Showing posts from December, 2012

Bruce Gordon on the Relationship between Calvin and Bucer

I posted on Calvin and Bucer in the not too distant past . This relationship has sort of been on my mental back burner for the past year or so since one of my colleagues is working on a Bucer dissertation. So I was happy to come across the below discussion from Gordon’s book . I have redacted it a bit – i.e., you can look it up for yourself and learn still more than I have reproduced here. The end of what I have given you here is particularly good, I think. It is at least an interesting way to think about and characterize Calvin’s relationships with the other major reformers of his day. One also gets a sense in this material of just how much Calvin owed to Bucer, not only intellectually but career-wise as well. Bruce Gordon, Calvin , 86. Calvin was not really needed in Strasbourg. Bucer took him under his wing to teach him how to be a pastor, but his purpose was ultimately missionary. Calvin was to return to Geneva and resume his work. Gordon highlights here both how Bucer went out

The Theologian's Almanac: December 10, 2012

In my research for today’s almanac, which aimed at honoring one individual in particular, I learned that this date marks not the death of one, but “The Death of Two Extraordinary Christians.”  The December 20, 1968 issue of Time Magazine honored them thusly: “One was a Protestant theologian who labored quietly in university towns of Switzerland and Germany for half a century. The other was a Roman Catholic monk who worked hermitlike on his writings in the hills of central Kentucky. But while Karl Barth gave his life to scholarship and Thomas Merton to contemplation, both men were Christian activists who found in the Word a command to do. Barth stood courageously against Nazi totalitarianism. Merton drove himself endlessly in championing the cause of the poor and oppressed. On their journey toward their deaths last week, each brought to his age, and to his fellow man, a message of love that was ardently Christian.” “To believe in Christ has always been, as Kierkegaard put it, an inex

Reckoning With Death: Humanity, Mortality, and the Ends of Life - Call for Papers

A friend from Virginia asked me to post this notice. It looks like a good event. Graduate student conferences are always fun. So be sure to submit a proposal if it's up your alley! Virginia Graduate Colloquium on Theology, Ethics, and Culture University of Virginia April 5-6, 2013 Plenary Speakers: Jeffrey P. Bishop, St. Louis University Andrea C. White, Emory University The 2013 Virginia Graduate Colloquium welcomes submissions of original research from graduate students on the topic “Reckoning With Death: Humanity, Mortality and the Ends of Life.” At once a subject for the loftiest theological and philosophical reflection and a pressing practical concern, death intrudes, eventually, into every human life. With this year’s theme, the colloquium organizers hope to foster a robust interdisciplinary discussion about how the fact of mortality structures our understanding of what it means to be human. To that end, we welcome papers that approach death from a variety of dif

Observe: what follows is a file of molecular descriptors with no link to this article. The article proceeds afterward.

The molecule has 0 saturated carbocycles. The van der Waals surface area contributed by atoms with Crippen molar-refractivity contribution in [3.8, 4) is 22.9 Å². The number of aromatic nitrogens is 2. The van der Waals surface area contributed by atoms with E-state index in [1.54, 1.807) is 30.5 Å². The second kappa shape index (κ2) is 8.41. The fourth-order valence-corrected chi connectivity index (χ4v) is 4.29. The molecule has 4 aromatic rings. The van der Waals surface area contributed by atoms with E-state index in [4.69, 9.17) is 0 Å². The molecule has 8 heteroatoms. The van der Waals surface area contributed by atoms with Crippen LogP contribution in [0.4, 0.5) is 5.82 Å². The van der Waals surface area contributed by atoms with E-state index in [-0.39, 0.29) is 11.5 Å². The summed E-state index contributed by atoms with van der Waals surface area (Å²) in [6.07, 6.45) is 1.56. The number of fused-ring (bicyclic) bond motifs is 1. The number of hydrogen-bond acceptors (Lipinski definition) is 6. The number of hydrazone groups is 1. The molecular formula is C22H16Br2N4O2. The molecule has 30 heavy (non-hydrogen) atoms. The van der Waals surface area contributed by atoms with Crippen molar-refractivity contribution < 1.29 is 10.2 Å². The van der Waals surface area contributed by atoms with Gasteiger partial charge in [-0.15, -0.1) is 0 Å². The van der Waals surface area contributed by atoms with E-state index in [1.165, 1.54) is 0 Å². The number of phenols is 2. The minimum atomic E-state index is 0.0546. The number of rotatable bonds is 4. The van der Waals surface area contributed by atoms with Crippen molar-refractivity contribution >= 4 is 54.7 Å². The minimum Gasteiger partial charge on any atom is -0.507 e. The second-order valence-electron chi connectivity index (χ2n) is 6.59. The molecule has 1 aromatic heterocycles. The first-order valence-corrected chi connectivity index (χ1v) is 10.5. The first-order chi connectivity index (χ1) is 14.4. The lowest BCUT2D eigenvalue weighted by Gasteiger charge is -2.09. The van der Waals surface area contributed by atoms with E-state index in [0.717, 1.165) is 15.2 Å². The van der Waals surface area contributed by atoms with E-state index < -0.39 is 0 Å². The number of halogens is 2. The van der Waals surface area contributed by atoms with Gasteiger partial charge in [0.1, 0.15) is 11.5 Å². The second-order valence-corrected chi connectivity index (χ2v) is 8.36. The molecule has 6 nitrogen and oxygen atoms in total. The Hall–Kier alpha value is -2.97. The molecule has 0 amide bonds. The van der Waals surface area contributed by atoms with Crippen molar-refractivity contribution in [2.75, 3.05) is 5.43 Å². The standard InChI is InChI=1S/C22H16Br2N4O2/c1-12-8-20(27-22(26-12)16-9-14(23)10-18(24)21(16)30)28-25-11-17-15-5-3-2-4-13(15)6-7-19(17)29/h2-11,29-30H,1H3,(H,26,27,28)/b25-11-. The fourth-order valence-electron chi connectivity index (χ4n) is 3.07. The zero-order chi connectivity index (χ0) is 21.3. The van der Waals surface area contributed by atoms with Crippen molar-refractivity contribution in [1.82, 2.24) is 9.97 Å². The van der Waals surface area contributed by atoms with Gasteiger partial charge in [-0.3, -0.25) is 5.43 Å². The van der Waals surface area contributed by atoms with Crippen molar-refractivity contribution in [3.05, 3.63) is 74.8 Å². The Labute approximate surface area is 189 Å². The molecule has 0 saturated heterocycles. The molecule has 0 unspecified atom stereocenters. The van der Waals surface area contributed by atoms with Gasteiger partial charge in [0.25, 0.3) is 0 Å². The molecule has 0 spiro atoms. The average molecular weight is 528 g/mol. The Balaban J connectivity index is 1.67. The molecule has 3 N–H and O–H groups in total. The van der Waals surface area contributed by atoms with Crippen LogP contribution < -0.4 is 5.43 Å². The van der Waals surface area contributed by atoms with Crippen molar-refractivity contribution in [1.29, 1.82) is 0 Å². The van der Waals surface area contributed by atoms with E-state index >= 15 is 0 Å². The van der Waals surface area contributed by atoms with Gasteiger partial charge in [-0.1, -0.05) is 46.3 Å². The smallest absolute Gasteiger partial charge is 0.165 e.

Bruce Gordon on Rhetoric in Calvin’s Theology

One of the things that I have always appreciated about Calvin is his rhetorical sensitivity. For my money, he developed this in both his humanist and legal studies – in the former with respect to rhetorical interpretation of texts, and in the latter with respect to his preaching and polemic (i.e., his argumentation). In the below quote, which is something of a summary of Calvin’s 1536 Institutes (i.e., the first edition: I have held an original in my hand, it was rather small – a true handbook! – and the title page had “heretique” written across it in red [unless memory deceives] ink), Gordon has occasion to reflect on this rhetorical side of Calvin’s work. Bruce Gordon, Calvin , 61. [Calvin’s] understanding of what it meant to be a theologian was in place in Basle. God has spoken to humanity in scripture, opened a relationship in which women and men should know and worship God – a worship not confined to religious services, but which embraces every aspect of human existence. The W